Development and Application of a Full Phosphorus Cycle Water Quality Model to Lake Champlain.
Lake Champlain is one of the largest bodies of freshwater in the United States, stretching almost 200 km long yet only 19 km wide. Its drainage basin of 10450 km2 includes portions of Vermont, NewYork, and Quebec. As with many other water bodies, man's presence on and around the lake and in its drainage basin has had negative impacts. The most pressing water quality problem today is excess phosphorus loading which contributes to eutrophication and subsequent degradation of lake water quality.
The water quality model described here was developed to study the dynamics and kinetics of the distribution and concentration of nutrients in the lake. The development focused on the phosphorus cycle, including phytoplankton population simulation, and the estimation of lake response to phosphorus loadings. A comprehensive water, chloride, (as a conservative tracer) and phosphorus mass balance dataset developed through the joint effort of the Vermont Department of Environmental Conservation (VTDEC) and the New York State Department of Environmental Conservation (NYSDEC), for the two year period between March 1990 and February 1992, is used to provide flow and loading information for model input, and mean in-situ concentration information for comparison with model calculations.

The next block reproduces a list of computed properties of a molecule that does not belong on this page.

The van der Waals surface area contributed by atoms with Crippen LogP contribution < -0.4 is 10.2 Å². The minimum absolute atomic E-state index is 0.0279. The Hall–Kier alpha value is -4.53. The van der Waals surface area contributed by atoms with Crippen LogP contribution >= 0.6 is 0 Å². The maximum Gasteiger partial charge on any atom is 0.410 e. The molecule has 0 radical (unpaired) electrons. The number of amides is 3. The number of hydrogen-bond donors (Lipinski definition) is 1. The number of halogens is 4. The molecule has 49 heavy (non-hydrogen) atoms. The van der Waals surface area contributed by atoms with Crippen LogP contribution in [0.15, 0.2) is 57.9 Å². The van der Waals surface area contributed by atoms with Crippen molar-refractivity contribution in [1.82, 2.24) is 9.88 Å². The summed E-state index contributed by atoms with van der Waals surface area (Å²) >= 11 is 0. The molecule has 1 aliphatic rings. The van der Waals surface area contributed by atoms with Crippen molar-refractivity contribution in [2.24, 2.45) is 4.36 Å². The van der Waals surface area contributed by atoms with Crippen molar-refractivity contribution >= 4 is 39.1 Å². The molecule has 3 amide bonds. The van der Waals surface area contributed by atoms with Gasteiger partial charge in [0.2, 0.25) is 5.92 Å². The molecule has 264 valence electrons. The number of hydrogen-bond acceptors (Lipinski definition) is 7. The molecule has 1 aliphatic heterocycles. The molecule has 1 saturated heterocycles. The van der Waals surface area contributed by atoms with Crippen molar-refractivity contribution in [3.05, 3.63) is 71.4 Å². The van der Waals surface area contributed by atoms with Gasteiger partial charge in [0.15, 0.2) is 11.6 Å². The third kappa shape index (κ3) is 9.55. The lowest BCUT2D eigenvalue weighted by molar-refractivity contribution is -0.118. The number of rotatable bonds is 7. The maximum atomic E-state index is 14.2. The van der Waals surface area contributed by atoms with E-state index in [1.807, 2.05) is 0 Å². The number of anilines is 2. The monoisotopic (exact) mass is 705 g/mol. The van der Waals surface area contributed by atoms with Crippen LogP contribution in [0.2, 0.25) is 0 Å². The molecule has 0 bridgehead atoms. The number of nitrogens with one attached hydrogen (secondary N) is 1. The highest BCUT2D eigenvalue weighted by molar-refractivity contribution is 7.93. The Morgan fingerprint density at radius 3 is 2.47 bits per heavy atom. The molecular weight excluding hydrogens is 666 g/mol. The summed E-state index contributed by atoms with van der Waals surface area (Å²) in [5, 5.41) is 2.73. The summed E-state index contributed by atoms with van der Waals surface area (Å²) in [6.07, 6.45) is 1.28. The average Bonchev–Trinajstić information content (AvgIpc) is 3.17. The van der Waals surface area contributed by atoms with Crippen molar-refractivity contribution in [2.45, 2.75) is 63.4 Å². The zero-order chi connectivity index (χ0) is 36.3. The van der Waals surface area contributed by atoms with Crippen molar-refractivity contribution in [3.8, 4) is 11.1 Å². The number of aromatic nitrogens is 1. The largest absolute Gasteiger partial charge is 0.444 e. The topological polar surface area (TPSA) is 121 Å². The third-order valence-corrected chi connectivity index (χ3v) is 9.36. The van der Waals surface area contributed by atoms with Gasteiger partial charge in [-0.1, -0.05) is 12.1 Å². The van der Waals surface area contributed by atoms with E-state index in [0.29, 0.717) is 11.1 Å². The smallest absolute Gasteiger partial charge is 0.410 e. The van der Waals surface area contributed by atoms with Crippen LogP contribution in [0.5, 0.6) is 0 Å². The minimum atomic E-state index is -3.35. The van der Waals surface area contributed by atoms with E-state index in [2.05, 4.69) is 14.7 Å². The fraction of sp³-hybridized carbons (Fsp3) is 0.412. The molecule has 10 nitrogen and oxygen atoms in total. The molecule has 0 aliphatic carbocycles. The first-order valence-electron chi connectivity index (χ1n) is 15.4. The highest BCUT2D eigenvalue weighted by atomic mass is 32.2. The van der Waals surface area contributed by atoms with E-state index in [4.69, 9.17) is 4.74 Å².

The model conservation of mass equations are solved using a multiply-connected control volume approach in three dimensions and in time. This is a sophisticated version of the standard segment model approach. The model development also presents a unique approach to the determination of inter-segment mixing exchange, based entirely on a conservative tracer data set, chloride in this case. The method presented eliminates the trial-and-error and tuning necessary in other modelling approache
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